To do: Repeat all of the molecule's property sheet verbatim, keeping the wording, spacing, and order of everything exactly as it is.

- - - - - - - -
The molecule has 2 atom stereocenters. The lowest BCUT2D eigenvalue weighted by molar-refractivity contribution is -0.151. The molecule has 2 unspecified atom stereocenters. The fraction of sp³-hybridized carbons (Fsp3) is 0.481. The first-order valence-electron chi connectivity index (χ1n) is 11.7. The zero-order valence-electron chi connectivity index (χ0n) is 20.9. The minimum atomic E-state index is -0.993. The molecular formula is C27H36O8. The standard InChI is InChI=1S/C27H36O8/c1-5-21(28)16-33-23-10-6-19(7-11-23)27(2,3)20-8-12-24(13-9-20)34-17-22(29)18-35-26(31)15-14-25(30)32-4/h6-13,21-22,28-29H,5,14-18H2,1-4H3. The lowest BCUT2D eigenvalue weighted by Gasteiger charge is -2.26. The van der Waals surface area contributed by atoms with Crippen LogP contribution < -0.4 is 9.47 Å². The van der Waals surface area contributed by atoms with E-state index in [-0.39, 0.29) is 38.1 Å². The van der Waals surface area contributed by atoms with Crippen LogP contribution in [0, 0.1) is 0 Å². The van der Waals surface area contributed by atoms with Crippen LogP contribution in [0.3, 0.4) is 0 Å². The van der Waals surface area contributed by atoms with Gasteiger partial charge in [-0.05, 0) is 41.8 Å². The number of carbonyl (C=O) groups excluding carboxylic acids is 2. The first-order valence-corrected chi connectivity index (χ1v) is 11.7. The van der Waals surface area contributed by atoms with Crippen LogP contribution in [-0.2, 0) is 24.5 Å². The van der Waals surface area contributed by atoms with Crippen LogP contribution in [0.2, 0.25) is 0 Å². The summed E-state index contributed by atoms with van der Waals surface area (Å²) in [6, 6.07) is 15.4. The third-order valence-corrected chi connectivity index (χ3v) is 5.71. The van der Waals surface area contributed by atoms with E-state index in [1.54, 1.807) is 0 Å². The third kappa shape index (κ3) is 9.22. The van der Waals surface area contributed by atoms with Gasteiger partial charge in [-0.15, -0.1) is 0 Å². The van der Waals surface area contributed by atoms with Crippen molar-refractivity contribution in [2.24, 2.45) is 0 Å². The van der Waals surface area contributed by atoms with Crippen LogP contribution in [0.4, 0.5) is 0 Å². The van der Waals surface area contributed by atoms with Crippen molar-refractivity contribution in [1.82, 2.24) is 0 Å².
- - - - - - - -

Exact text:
The molecule has 2 atom stereocenters. The lowest BCUT2D eigenvalue weighted by molar-refractivity contribution is -0.151. The molecule has 2 unspecified atom stereocenters. The fraction of sp³-hybridized carbons (Fsp3) is 0.481. The first-order valence-electron chi connectivity index (χ1n) is 11.7. The zero-order valence-electron chi connectivity index (χ0n) is 20.9. The minimum atomic E-state index is -0.993. The molecular formula is C27H36O8. The standard InChI is InChI=1S/C27H36O8/c1-5-21(28)16-33-23-10-6-19(7-11-23)27(2,3)20-8-12-24(13-9-20)34-17-22(29)18-35-26(31)15-14-25(30)32-4/h6-13,21-22,28-29H,5,14-18H2,1-4H3. The lowest BCUT2D eigenvalue weighted by Gasteiger charge is -2.26. The van der Waals surface area contributed by atoms with Crippen LogP contribution < -0.4 is 9.47 Å². The van der Waals surface area contributed by atoms with E-state index in [-0.39, 0.29) is 38.1 Å². The van der Waals surface area contributed by atoms with Crippen LogP contribution in [0, 0.1) is 0 Å². The van der Waals surface area contributed by atoms with Crippen LogP contribution in [0.3, 0.4) is 0 Å². The van der Waals surface area contributed by atoms with Gasteiger partial charge in [-0.05, 0) is 41.8 Å². The number of carbonyl (C=O) groups excluding carboxylic acids is 2. The first-order valence-corrected chi connectivity index (χ1v) is 11.7. The van der Waals surface area contributed by atoms with Crippen LogP contribution in [-0.2, 0) is 24.5 Å². The van der Waals surface area contributed by atoms with Crippen LogP contribution in [0.2, 0.25) is 0 Å². The summed E-state index contributed by atoms with van der Waals surface area (Å²) in [6, 6.07) is 15.4. The third-order valence-corrected chi connectivity index (χ3v) is 5.71. The van der Waals surface area contributed by atoms with E-state index in [1.54, 1.807) is 0 Å². The third kappa shape index (κ3) is 9.22. The van der Waals surface area contributed by atoms with Gasteiger partial charge in [-0.15, -0.1) is 0 Å². The van der Waals surface area contributed by atoms with Crippen molar-refractivity contribution in [2.24, 2.45) is 0 Å². The van der Waals surface area contributed by atoms with Crippen LogP contribution in [0.4, 0.5) is 0 Å². The van der Waals surface area contributed by atoms with Crippen molar-refractivity contribution in [1.82, 2.24) is 0 Å².